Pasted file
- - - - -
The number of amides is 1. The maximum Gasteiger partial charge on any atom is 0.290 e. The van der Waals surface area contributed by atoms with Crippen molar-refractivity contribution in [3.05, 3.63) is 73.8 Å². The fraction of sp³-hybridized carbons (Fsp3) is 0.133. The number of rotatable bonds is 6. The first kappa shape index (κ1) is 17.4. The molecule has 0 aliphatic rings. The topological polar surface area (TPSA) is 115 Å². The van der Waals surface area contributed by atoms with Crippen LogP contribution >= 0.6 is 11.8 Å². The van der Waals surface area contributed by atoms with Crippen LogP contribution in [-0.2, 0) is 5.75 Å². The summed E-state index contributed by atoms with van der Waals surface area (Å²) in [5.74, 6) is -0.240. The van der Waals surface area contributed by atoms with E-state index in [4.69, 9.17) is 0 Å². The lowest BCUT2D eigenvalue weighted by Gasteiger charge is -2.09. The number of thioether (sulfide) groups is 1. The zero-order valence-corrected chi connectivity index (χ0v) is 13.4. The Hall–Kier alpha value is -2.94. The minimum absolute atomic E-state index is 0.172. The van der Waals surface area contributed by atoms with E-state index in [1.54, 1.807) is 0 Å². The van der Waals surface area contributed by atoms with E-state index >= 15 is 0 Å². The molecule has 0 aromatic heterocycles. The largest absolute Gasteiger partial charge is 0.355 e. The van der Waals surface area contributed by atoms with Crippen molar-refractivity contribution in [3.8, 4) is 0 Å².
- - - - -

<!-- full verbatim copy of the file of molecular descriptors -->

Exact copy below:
The number of amides is 1. The maximum Gasteiger partial charge on any atom is 0.290 e. The van der Waals surface area contributed by atoms with Crippen molar-refractivity contribution in [3.05, 3.63) is 73.8 Å². The fraction of sp³-hybridized carbons (Fsp3) is 0.133. The number of rotatable bonds is 6. The first kappa shape index (κ1) is 17.4. The molecule has 0 aliphatic rings. The topological polar surface area (TPSA) is 115 Å². The van der Waals surface area contributed by atoms with Crippen LogP contribution >= 0.6 is 11.8 Å². The van der Waals surface area contributed by atoms with Crippen LogP contribution in [-0.2, 0) is 5.75 Å². The summed E-state index contributed by atoms with van der Waals surface area (Å²) in [5.74, 6) is -0.240. The van der Waals surface area contributed by atoms with E-state index in [4.69, 9.17) is 0 Å². The lowest BCUT2D eigenvalue weighted by Gasteiger charge is -2.09. The number of thioether (sulfide) groups is 1. The zero-order valence-corrected chi connectivity index (χ0v) is 13.4. The Hall–Kier alpha value is -2.94. The minimum absolute atomic E-state index is 0.172. The van der Waals surface area contributed by atoms with E-state index in [1.54, 1.807) is 0 Å². The van der Waals surface area contributed by atoms with E-state index >= 15 is 0 Å². The molecule has 0 aromatic heterocycles. The largest absolute Gasteiger partial charge is 0.355 e. The van der Waals surface area contributed by atoms with Crippen molar-refractivity contribution in [3.8, 4) is 0 Å².